I am beginning to think differently about the more than two decades I taught in an inner city school. Well, not exactly differently but instead from a new perspective. About the work. The day to day. The experiences I shared. The realities I witnessed. Time and distance have made this possible.
It has been firmly established how I feel about the important work I got to do.
To fully honour it, I need to stand from a distance and look back. In the last weeks before I left last spring, I said this: If it is different somewhere else, I need to write about it. Not the different. That is another story. I need to find words to honour the challenges of the work I did. The work that is still being done. The difficulties we all experienced: those of us who worked there and most importantly, the children. The children whose lives are being lived out daily in those school settings.
Telling sad stories, that would be easy. I can lay those out one by one by one. Those aren’t the stories that need to be shared. That pulls all attention to the children and not enough to the systems. When you witness the trauma and drama year after year after year, it isn’t commonplace or meaningless. You don’t become numb. But you know it too well. It is in your system. It’s impossible to stand aside.
Now, I am standing aside.
And this I know, as I suspected it would be: now, what I do, it’s easier.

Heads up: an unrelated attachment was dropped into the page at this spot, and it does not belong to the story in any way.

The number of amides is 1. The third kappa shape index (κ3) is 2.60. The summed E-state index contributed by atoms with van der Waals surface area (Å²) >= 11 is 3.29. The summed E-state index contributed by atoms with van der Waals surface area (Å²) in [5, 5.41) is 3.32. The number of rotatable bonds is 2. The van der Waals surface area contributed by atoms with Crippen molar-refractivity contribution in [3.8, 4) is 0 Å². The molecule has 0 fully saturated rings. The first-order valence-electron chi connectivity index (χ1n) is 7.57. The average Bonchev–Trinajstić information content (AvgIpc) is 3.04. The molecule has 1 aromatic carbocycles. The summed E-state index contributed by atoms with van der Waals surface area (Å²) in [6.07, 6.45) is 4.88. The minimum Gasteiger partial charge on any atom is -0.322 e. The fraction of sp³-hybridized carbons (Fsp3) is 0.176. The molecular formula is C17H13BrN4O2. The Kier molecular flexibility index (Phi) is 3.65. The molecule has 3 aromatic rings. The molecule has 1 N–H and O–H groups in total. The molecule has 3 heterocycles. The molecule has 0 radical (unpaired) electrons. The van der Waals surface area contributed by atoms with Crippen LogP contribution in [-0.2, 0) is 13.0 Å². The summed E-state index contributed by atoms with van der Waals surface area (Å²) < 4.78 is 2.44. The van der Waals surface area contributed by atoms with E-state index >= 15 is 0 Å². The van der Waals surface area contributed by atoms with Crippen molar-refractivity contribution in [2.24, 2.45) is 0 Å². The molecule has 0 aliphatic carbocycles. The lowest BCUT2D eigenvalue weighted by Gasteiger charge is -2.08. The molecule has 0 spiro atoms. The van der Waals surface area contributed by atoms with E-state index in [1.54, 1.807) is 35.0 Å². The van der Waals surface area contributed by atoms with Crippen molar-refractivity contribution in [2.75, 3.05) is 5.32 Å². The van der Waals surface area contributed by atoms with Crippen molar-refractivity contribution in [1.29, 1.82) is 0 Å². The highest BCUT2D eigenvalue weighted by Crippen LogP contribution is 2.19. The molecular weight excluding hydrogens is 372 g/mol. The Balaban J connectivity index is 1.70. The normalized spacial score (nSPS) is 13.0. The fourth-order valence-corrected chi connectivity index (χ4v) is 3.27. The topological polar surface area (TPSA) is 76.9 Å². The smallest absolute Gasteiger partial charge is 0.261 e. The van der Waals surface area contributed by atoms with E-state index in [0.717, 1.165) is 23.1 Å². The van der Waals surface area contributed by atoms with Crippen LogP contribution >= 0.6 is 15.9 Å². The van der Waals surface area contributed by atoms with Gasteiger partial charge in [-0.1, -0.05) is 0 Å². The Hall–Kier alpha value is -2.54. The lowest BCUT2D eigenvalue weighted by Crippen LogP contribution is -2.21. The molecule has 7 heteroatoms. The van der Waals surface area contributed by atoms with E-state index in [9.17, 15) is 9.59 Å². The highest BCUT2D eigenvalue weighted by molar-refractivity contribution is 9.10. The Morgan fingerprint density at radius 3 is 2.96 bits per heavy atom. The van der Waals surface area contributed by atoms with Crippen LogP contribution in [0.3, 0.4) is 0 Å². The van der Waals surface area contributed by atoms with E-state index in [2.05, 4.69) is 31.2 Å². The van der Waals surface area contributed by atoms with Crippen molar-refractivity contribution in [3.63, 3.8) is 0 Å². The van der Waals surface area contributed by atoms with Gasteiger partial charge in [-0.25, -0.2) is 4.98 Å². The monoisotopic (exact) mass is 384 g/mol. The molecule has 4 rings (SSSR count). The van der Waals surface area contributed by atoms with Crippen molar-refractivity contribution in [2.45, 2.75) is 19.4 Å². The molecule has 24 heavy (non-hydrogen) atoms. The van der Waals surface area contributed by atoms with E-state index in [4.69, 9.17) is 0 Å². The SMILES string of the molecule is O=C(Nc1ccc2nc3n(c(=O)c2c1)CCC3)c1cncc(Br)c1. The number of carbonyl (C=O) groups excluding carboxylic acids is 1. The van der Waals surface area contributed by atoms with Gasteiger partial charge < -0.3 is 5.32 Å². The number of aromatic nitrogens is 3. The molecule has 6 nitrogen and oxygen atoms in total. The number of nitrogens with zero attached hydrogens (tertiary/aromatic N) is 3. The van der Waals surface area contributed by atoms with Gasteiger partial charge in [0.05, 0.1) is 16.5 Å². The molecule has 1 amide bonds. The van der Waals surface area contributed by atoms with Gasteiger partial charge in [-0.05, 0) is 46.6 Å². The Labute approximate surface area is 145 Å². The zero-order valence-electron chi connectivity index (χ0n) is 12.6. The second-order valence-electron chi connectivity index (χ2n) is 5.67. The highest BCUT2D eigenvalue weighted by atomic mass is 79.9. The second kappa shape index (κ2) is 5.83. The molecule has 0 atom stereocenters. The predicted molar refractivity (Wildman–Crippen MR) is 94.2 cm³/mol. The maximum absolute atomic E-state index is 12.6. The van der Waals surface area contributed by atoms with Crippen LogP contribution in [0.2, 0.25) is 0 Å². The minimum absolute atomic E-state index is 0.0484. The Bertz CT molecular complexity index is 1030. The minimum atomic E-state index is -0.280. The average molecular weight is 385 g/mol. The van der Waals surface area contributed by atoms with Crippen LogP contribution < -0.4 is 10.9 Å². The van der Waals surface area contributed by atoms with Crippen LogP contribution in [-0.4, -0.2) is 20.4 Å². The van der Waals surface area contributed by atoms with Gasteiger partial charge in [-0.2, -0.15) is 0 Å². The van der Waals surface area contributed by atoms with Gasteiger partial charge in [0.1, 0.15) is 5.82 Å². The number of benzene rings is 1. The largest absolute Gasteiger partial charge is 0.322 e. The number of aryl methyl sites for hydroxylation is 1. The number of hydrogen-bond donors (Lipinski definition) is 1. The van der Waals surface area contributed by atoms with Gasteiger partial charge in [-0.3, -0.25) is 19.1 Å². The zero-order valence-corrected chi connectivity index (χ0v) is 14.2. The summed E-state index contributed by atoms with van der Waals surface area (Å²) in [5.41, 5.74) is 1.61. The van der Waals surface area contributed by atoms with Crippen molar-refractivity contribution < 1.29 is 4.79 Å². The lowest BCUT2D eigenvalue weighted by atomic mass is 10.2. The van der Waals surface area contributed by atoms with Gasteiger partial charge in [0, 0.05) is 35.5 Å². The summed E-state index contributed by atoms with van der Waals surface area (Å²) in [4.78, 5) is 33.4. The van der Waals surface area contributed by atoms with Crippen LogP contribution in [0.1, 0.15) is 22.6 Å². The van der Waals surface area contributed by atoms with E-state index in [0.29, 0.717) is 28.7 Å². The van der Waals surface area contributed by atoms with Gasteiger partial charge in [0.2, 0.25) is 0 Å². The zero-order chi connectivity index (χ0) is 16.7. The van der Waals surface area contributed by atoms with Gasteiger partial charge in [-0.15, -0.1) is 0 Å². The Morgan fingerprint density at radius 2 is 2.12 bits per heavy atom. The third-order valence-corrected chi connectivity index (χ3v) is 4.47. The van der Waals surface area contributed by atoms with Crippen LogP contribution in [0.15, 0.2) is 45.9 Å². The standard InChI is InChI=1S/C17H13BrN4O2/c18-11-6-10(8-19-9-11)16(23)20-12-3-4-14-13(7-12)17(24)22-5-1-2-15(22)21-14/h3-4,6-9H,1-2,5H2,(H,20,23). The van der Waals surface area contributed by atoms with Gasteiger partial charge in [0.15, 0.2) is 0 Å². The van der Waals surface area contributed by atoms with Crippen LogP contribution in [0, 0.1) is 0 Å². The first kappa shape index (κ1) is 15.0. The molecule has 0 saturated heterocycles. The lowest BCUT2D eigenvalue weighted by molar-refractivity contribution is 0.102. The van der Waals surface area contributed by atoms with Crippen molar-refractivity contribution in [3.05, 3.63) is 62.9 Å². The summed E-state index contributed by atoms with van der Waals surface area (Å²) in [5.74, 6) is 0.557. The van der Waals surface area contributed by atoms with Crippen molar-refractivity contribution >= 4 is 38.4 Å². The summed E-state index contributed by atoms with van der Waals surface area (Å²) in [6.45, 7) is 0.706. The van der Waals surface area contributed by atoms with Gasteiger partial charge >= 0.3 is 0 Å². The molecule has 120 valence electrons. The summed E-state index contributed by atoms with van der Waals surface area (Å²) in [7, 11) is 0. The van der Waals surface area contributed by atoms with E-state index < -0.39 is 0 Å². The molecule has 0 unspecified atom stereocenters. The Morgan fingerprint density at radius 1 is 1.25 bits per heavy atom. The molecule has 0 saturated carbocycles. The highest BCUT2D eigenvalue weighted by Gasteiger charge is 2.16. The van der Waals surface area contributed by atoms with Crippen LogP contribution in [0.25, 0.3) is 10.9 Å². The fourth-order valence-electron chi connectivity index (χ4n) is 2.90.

For me and on me, yes. For the children and about the children I now teach? Yes again.
In deep inner city schools, easier is not a word we ever used.
I need to find ways to talk about the trauma. To shine light on the resilience. To speak about the wonder of kids in ridiculous circumstances and the failure of our wrap around systems that don’t wrap around much.
I need to look beyond even further. I am now in a place where I am not so emotionally entwined. I spoke about advocacy then. I need to speak about it differently now.
I want to write about what could and should be in our inner city schools. I want to examine what is missing and what, I think, is just really wrong. I don’t think I have an answer somebody else has overlooked. But looking is worth it. Sometimes it is the same answer held up in many different hands that eventually makes the difference.
I am not there yet. I know what I can’t quite articulate. I need more time to think.
But then, I will hold it up.
I am participating in the Slice of Life challenge to write and publish a post every day in March.
Slice of Life is hosted by Two Writing Teachers. I thank them for the community they provide. Read more slices here.
It isn’t only time and distance that make your reflections possible. I suspect it is also endings. Once an ending happens, borders exist. You now have a whole to examine–and you do.
There are so many times when I just think of how truly unfair the inequalities between schools and the lives our children live really are. I teach now in a very affluent suburban school district; I know most of my kids are lucky to be where they are in life (and some of them know it, too). You’re so right, though, it’s a systemic issue. Like you, I don’t have the words to begin describing it or fixing it–but I wish it were possible.
Very emotional piece of writing. You’ve taken all of your inner thinking, turmoil and passion and turned it into a call to acton of self. Big things are sure to come of it. This line stood out – “To fully honour it, I need to stand from a distance and look back.” All my best as you continue to think through how you can best advocate.
Think it thought. Write it through. You will find the right words and strength to make a difference even when you are not in your old school, maybe especially when you are not in the middle of it.
You will make a difference- your experience, compassion and understanding will gel together and you may find the key to helping those systems work for all students.